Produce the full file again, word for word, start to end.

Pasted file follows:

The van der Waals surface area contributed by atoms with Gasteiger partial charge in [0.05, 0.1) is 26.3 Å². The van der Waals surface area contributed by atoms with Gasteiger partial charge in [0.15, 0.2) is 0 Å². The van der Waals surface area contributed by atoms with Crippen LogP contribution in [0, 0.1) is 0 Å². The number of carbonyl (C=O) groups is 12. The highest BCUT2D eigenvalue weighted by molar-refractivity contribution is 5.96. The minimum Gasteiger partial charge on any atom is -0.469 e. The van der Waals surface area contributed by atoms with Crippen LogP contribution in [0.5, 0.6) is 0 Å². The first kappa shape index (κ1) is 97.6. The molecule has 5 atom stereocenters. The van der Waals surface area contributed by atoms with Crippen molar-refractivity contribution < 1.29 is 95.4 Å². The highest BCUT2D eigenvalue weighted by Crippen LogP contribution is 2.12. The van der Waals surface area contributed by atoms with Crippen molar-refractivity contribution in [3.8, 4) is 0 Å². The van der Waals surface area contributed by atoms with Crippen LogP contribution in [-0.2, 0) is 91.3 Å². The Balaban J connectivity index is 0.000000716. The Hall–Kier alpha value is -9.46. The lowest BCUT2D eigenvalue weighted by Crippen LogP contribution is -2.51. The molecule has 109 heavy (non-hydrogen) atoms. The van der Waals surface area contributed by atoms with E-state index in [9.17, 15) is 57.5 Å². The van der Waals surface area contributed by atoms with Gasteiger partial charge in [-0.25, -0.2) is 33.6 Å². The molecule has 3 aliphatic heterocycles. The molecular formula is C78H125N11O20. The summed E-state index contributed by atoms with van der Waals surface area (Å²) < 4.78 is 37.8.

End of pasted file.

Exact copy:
The van der Waals surface area contributed by atoms with Gasteiger partial charge in [0.05, 0.1) is 26.3 Å². The van der Waals surface area contributed by atoms with Gasteiger partial charge in [0.15, 0.2) is 0 Å². The van der Waals surface area contributed by atoms with Crippen LogP contribution in [0, 0.1) is 0 Å². The number of carbonyl (C=O) groups is 12. The highest BCUT2D eigenvalue weighted by molar-refractivity contribution is 5.96. The minimum Gasteiger partial charge on any atom is -0.469 e. The van der Waals surface area contributed by atoms with Crippen LogP contribution in [0.5, 0.6) is 0 Å². The first kappa shape index (κ1) is 97.6. The molecule has 5 atom stereocenters. The van der Waals surface area contributed by atoms with Crippen molar-refractivity contribution < 1.29 is 95.4 Å². The highest BCUT2D eigenvalue weighted by Crippen LogP contribution is 2.12. The van der Waals surface area contributed by atoms with Crippen molar-refractivity contribution in [3.8, 4) is 0 Å². The van der Waals surface area contributed by atoms with Crippen LogP contribution in [-0.2, 0) is 91.3 Å². The Balaban J connectivity index is 0.000000716. The Hall–Kier alpha value is -9.46. The lowest BCUT2D eigenvalue weighted by Crippen LogP contribution is -2.51. The molecule has 109 heavy (non-hydrogen) atoms. The van der Waals surface area contributed by atoms with E-state index in [9.17, 15) is 57.5 Å². The van der Waals surface area contributed by atoms with Gasteiger partial charge in [-0.25, -0.2) is 33.6 Å². The molecule has 3 aliphatic heterocycles. The molecular formula is C78H125N11O20. The summed E-state index contributed by atoms with van der Waals surface area (Å²) < 4.78 is 37.8.